What Girls Need: How to Raise Bold, Courageous, and Resilient Women by Marisa Porges. The former White House strategist and jet pilot turned headmaster of Philadelphia's Baldwin School for girls draws on career insights to counsel parents and educators on how to support audacity and ambition in girls everywhere.
Making Sense: Conversations on Consciousness, Morality, and the Future of Humanity by Sam Harris. The best-selling neuroscientist and author of “The End of Faith” shares transcripts of 12 top-selected conversations from his controversial podcast to explore such topics as the nature of consciousness, free will, political extremism and ethical living.
The Big Door Prize by M.O. Walsh. When an unassuming DNA machine is installed at their local grocery store, Douglas and his wife, Cherilyn, are swept up by their community's efforts to transform lives by reconnecting with their ancestry.
A Star is Bored by Byron Lane. A debut novel by Carrie Fisher's former personal assistant follows the experiences of an assistant to an award-winning celebrity who becomes a close friend and possibly more as she conducts him through the wonders of Hollywood life.
Murder in Chianti, No. 1 (Tuscan Mysteries) by Camilla Trinchieri. In the heart of Tuscan wine country, Nico Doyle is a former NYPD homicide detective who’s just looking for space to grieve when he finds himself pulled into a local murder investigation.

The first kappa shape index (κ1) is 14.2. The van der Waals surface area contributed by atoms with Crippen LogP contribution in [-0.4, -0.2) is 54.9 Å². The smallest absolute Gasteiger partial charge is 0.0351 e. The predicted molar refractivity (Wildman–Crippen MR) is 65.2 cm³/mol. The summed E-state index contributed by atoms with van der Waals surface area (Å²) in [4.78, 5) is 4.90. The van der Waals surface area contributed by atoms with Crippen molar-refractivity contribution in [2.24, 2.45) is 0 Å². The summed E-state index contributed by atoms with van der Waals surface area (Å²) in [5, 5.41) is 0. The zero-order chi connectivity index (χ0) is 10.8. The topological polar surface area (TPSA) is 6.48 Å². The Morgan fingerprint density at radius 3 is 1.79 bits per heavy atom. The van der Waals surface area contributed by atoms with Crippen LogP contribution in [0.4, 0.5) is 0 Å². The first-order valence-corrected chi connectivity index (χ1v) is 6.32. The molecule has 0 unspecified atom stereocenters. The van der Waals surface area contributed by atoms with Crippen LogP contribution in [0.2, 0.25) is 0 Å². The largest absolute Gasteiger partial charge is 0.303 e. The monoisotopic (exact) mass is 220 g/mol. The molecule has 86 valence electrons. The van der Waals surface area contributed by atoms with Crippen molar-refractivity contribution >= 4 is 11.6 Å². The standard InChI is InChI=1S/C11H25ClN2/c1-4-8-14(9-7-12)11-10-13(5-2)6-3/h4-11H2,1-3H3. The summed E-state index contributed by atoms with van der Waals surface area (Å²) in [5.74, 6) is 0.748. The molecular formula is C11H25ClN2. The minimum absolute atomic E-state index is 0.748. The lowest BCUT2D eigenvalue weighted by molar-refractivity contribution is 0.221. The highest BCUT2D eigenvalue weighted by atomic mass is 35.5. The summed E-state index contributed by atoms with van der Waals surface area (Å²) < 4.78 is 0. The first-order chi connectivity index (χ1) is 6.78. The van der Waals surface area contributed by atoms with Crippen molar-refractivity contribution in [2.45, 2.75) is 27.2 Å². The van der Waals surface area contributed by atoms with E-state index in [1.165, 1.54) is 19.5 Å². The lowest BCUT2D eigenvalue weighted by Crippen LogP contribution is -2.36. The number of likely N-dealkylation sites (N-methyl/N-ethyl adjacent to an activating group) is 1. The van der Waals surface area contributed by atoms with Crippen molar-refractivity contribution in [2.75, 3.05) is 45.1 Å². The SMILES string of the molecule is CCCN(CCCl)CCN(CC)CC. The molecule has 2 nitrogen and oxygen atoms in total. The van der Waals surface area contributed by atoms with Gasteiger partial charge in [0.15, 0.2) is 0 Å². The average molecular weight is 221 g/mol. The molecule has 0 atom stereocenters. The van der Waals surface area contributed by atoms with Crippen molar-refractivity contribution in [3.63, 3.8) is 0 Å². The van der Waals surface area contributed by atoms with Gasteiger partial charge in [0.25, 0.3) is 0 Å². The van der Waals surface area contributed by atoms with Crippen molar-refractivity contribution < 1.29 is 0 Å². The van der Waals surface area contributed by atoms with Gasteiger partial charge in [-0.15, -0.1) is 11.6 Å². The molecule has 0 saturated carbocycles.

His and Hers by Alice Feeney. Sacrificing everything for her hard-won BBC presenter career, Anna teams up with DCI Jack Harper to investigate a childhood friend's murder in her sleepy hometown village. By the author of “I Know Who You Are”.
When She Was Good, No. 2 (Cyrus Haven) by Michael Robotham. A sequel to “Good Girl, Bad Girl” finds criminal psychologist Cyrus Haven uncovering answers about Evie Cormac's dark past that force the latter to flee and question whether or not her secrets should remain hidden.
Good Dogs Don’t Make It to the South Pole by Hans-Olav Thyvold. A heartwarming tale of aging, friendship and death is told from the perspective of a grumpy mutt who bonds with his late master's widow during walks to the library, before their home is threatened by impatient relatives.
Luster by Raven Leilani. A young black artist falls into an affair with a man in an open marriage before gradually befriending his wife and adopted daughter against a backdrop of dynamic racial politics. A first novel.
True Story by Kate Reed Petty. Haunted by the roles they played in covering up the sexual assault and attempted suicide of a student 15 years earlier, reclusive ghostwriter Alice and her former schoolmate, Nick, explore memories from different viewpoints that eventually reveal what really happened.
Bronte’s Mistress by Finola Austin. A meticulously researched debut by the award-winning "Secret Victorianist" blogger follows the scandalous 1843 love affair between a grieving Lydia Robinson of Thorp Green Hall and her son's erratically unconventional tutor, Branwell Brontë.
The Pull of the Stars by Emma Donoghue. A novel set in 1918 Dublin offers a three-day look at a maternity ward during the height of the Great Flu pandemic. By the best-selling author of “Room”.